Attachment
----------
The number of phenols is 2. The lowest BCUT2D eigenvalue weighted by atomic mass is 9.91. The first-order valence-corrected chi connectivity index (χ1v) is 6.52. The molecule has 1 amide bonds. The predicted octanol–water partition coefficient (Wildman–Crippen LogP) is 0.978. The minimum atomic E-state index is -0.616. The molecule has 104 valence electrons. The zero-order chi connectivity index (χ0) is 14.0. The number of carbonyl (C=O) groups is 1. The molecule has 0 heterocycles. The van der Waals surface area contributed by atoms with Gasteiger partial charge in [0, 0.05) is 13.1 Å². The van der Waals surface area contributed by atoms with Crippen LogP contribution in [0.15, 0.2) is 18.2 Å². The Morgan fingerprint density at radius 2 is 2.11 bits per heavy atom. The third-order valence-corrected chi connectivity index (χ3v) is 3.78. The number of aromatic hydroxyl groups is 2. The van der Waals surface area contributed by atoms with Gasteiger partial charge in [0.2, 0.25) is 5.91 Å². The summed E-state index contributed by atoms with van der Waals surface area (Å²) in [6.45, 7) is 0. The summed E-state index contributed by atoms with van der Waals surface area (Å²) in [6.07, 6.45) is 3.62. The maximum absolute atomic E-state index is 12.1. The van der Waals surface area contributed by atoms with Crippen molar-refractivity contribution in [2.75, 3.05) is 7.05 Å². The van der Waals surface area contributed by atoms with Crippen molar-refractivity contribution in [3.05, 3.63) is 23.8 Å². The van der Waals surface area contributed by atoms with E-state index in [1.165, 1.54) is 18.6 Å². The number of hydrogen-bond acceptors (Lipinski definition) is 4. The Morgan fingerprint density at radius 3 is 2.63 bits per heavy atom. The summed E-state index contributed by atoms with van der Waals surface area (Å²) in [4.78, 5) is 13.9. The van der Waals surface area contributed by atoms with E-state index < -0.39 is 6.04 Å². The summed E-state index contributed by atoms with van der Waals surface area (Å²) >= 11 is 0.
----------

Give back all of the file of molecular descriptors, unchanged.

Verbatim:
The number of phenols is 2. The lowest BCUT2D eigenvalue weighted by atomic mass is 9.91. The first-order valence-corrected chi connectivity index (χ1v) is 6.52. The molecule has 1 amide bonds. The predicted octanol–water partition coefficient (Wildman–Crippen LogP) is 0.978. The minimum atomic E-state index is -0.616. The molecule has 104 valence electrons. The zero-order chi connectivity index (χ0) is 14.0. The number of carbonyl (C=O) groups is 1. The molecule has 0 heterocycles. The van der Waals surface area contributed by atoms with Gasteiger partial charge in [0, 0.05) is 13.1 Å². The van der Waals surface area contributed by atoms with Crippen LogP contribution in [0.15, 0.2) is 18.2 Å². The Morgan fingerprint density at radius 2 is 2.11 bits per heavy atom. The third-order valence-corrected chi connectivity index (χ3v) is 3.78. The number of aromatic hydroxyl groups is 2. The van der Waals surface area contributed by atoms with Gasteiger partial charge in [0.2, 0.25) is 5.91 Å². The summed E-state index contributed by atoms with van der Waals surface area (Å²) in [6.45, 7) is 0. The summed E-state index contributed by atoms with van der Waals surface area (Å²) in [6.07, 6.45) is 3.62. The maximum absolute atomic E-state index is 12.1. The van der Waals surface area contributed by atoms with Crippen molar-refractivity contribution in [2.75, 3.05) is 7.05 Å². The van der Waals surface area contributed by atoms with Crippen molar-refractivity contribution in [3.05, 3.63) is 23.8 Å². The van der Waals surface area contributed by atoms with E-state index in [1.165, 1.54) is 18.6 Å². The number of hydrogen-bond acceptors (Lipinski definition) is 4. The Morgan fingerprint density at radius 3 is 2.63 bits per heavy atom. The summed E-state index contributed by atoms with van der Waals surface area (Å²) in [4.78, 5) is 13.9. The van der Waals surface area contributed by atoms with E-state index < -0.39 is 6.04 Å². The summed E-state index contributed by atoms with van der Waals surface area (Å²) >= 11 is 0.